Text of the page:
First-class relics of Kolbe exist, in the form of hairs from his head and beard, preserved without his knowledge by two friars at Niepokalanów who served as barbers in his friary between 1930 and 1941. Since his beatification in 1971, more than 1,000 such relics have been distributed around the world for public veneration. Second-class relics, such as his personal effects, clothing and liturgical vestments, are preserved in his monastery cell and in a chapel at Niepokalanów, where they may be venerated by visitors.
Kolbe influenced his own Order of Conventual Franciscan friars, as the Militia Immaculatae movement had continued. In recent years new religious and secular institutes have been founded, inspired from this spiritual way. Among these are the Missionaries of the Immaculate Mary – fr. Kolbe, the Franciscan Friars of Mary Immaculate, and a parallel congregation of Religious Sisters, and others. The Franciscan Friars of Mary Immaculate are taught basic Polish so they can sing the traditional hymns sung by Kolbe, in his native tongue.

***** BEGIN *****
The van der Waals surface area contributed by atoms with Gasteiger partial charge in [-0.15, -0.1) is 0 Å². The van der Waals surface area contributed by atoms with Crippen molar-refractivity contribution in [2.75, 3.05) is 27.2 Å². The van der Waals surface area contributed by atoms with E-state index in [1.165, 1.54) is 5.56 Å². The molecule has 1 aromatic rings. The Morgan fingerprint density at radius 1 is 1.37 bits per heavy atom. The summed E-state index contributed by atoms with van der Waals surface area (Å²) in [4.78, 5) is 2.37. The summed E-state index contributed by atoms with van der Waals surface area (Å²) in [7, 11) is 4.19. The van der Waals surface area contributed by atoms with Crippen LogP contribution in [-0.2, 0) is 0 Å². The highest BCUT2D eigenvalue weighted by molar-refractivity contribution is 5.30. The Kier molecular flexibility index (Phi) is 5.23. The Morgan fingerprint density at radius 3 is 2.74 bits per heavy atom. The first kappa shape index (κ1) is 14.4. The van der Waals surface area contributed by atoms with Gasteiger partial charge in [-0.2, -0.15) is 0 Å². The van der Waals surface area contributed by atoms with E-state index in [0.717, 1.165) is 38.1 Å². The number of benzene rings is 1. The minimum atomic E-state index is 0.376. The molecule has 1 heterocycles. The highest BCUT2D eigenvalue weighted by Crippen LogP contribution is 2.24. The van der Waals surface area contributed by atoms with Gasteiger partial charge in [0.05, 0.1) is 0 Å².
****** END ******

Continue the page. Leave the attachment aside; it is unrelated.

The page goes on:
According to the friars:
Our patron, St. Maximilian Kolbe, inspires us with his unique Mariology and apostolic mission, which is to bring all souls to the Sacred Heart of Christ through the Immaculate Heart of Mary, Christ's most pure, efficient, and holy instrument of evangelization – especially those most estranged from the Church.
Kolbe's views into Marian theology echo today through their influence on Vatican II. His image may be found in churches across Europe and throughout the world. Several churches in Poland are under his patronage, such as the Sanctuary of Saint Maxymilian in Zduńska Wola or the Church of Saint Maxymilian Kolbe in Szczecin. A museum, Museum of St. Maximilian Kolbe "There was a Man", was opened in Niepokalanów in 1998.